Foam rollers are very popular these days. Places like Target and Walmart carry them. Grandmas and grandpas are foam rolling. Doctors are prescribing them. What began as a niche mobility tool used only by the most obscure fitness nerds has become commonplace. But if you want to get the most value out of your foam roller—and avoid doing any damage—you need to learn how to use it correctly. It’s not as simple as “rolling” on it. There’s an art to it. And a science.
But before we get into how to use a foam roller, let’s go over what a foam roller is actually doing (and not doing).
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I own a foam roller. Every fitness facility I’ve visited in the last three years has hosted a large arsenal of foam rollers, lacrosse balls, and other instruments of fascial torture. The CrossFitter community has 2.3 per capita. I hear K-Starr sleeps on a bed made of lacrosse balls with foam rollers for pillows. Everyone and their grandma has one. I’m not even joking; I saw a group of track-suited seniors doing some kind of a synchronized foam rolling routine in the park recently. The things are everywhere. And you can certainly spend an inordinate amount of time rolling around on the things, causing all sorts of painful sensations that should, in theory, help you. But does it really help?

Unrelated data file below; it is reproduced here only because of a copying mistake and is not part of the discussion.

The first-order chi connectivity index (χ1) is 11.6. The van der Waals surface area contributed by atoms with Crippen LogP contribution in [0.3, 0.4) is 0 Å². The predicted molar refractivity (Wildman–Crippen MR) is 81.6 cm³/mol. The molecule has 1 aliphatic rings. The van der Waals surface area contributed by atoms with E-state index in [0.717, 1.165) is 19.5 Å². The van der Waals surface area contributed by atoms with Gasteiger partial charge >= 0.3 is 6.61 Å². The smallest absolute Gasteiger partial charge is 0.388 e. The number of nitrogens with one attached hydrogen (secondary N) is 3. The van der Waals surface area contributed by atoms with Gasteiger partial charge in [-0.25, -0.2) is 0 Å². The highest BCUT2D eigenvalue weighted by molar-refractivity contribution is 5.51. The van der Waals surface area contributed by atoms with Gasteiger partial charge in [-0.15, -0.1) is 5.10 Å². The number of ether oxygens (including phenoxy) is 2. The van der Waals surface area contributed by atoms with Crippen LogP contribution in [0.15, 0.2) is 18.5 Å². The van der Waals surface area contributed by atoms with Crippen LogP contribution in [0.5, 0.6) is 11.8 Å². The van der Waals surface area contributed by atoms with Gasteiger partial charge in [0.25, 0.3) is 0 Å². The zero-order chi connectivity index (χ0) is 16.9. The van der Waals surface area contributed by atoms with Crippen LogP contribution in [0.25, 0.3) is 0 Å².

As I mentioned earlier, I have one. I’ve used it and, I think, benefited from it. But it hurts. It’s pretty much the most unpleasant thing you can do. Not just because of the pain, but also the tedium. It had better be worth the trouble.